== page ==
San Diego Zoo Global has had kookaburras in our collection on and off since the early 1930s. We currently have two laughing kookaburra ambassadors at the San Diego Zoo and one at the San Diego Zoo Safari Park.
Crikey and Matilda live at the Zoo. They hatched on June 18, 2007, at a private breeding facility and were handled from a very young age so that they would be used to being touched and held by people. Crikey is part of the Zoo’s Backstage Pass program, which offers guests up-close encounters with a variety of wonderful animals. Matilda gets to meet school groups and help with education programs. She will soon be featured in the Zoo’s new Australian Outback habitat, which is scheduled to open in spring 2013.
The Safari Park is home to Zeke, an elder kookaburra who’s still going strong! Hatched on May 19, 1991, at the Audubon Zoo in Louisiana, he arrived at the Park in 1992, where he participates in animal presentations and educational programs. He’s even visited TV news stations during his long career. Zeke enjoys having his trainers spray him with a fine mist of water on warm days, and he responds to a siren’s call with his own song long before his trainers can hear the siren!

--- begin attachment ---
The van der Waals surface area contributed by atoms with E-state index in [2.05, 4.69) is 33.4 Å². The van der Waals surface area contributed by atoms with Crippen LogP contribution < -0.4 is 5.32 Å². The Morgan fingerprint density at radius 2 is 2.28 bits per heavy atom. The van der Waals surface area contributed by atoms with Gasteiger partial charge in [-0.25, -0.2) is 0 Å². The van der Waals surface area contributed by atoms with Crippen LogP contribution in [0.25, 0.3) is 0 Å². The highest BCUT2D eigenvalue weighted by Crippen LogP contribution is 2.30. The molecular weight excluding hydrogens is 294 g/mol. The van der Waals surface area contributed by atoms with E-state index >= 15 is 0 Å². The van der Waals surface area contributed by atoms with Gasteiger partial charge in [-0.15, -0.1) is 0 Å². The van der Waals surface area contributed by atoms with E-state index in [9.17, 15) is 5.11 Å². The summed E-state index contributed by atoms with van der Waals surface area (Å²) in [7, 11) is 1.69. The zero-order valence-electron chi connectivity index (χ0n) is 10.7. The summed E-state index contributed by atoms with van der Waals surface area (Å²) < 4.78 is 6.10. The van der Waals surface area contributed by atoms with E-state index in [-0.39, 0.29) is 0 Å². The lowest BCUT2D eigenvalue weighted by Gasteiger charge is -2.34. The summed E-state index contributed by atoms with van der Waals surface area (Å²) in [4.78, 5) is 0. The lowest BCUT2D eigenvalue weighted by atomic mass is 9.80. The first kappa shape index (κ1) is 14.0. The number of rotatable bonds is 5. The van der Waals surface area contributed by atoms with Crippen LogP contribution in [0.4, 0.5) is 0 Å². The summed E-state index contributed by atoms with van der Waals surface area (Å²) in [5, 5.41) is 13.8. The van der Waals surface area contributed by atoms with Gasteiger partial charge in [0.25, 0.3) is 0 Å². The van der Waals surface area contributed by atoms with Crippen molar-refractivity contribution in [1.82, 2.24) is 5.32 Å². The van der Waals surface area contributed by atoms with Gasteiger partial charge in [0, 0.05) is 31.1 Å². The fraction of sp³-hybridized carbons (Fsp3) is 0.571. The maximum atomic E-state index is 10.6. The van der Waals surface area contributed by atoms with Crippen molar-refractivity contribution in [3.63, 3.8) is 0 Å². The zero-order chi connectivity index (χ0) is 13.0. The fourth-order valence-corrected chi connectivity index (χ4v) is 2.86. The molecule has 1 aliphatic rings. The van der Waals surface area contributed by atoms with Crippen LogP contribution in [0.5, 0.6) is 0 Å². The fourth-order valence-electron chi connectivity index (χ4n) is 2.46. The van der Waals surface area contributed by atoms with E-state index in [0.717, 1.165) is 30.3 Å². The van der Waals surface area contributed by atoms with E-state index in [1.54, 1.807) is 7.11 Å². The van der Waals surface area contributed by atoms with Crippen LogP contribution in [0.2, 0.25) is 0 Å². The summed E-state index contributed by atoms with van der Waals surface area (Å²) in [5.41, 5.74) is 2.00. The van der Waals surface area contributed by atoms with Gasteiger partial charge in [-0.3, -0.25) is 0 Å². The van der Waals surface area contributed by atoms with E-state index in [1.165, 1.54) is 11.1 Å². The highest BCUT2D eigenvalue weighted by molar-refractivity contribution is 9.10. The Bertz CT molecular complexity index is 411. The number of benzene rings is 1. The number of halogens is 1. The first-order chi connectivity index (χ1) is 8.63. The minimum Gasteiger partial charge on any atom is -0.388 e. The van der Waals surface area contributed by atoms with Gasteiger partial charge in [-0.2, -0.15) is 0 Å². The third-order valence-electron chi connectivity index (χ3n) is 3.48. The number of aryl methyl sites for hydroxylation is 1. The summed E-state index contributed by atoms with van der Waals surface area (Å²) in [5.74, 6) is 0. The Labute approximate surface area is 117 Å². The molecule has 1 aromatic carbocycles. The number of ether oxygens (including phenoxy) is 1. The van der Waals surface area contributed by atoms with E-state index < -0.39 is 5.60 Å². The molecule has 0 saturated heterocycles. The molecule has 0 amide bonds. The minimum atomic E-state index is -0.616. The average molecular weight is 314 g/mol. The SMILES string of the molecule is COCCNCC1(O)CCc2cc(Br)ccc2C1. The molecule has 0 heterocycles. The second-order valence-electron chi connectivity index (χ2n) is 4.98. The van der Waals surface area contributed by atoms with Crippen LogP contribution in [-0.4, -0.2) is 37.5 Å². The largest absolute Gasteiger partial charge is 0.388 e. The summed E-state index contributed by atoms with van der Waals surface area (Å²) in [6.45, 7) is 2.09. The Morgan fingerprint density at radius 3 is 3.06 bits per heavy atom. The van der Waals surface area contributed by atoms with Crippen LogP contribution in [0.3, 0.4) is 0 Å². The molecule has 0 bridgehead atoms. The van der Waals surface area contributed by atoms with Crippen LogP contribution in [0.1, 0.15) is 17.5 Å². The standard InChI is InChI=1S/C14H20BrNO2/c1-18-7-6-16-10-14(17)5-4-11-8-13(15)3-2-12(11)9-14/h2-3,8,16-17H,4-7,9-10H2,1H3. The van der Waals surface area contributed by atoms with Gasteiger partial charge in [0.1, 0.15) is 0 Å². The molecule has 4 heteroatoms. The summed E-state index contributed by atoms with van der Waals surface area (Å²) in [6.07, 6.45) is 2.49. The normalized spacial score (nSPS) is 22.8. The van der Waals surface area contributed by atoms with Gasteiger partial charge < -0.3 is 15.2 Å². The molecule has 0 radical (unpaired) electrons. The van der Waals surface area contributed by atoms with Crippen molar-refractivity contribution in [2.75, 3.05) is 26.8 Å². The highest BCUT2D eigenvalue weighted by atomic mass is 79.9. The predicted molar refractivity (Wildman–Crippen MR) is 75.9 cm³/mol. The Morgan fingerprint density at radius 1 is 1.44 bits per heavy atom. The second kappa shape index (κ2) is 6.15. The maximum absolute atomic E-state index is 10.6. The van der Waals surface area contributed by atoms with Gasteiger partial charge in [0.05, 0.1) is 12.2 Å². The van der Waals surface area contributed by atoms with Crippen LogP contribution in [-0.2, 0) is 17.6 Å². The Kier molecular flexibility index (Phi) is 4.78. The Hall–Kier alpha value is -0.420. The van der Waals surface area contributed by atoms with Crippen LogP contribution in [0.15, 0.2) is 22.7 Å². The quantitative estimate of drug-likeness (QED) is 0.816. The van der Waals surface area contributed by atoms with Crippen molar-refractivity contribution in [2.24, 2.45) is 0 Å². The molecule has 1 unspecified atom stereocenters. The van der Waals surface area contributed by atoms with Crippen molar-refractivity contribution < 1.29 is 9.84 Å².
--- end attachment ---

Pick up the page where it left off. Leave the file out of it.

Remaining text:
All three kookaburra ambassadors have learned to sit on a keeper or trainer’s hand. Kookaburras can hold their heads perfectly still while their body moves so that they can focus on prey while sitting on a swaying branch, and our guests love seeing them do that. It looks like a reverse bobblehead!
Australia is full of unique animals, but the laughing kookaburra must be one of the most well known. The bird prefers dry forests with streams but is also commonly found in backyards, parks, and gardens. Its population is stable in the wild and seems to thrive in the presence of humans: the birds are known to be bold and steal food from picnics, sometimes snatching hot meat straight from the barbeque!
The kookaburra’s natural range is eastern and southern Australia, but in 1897 it was introduced into the southwest corner of the continent and in 1905 into Tasmania as well. Several attempts were made to import the species into New Zealand, but a population became established just around the city of Auckland.
Australians are proud of their famous bird; Olly the Kookaburra was one of three mascots for the 2000 Olympic Games in Sydney, Australia.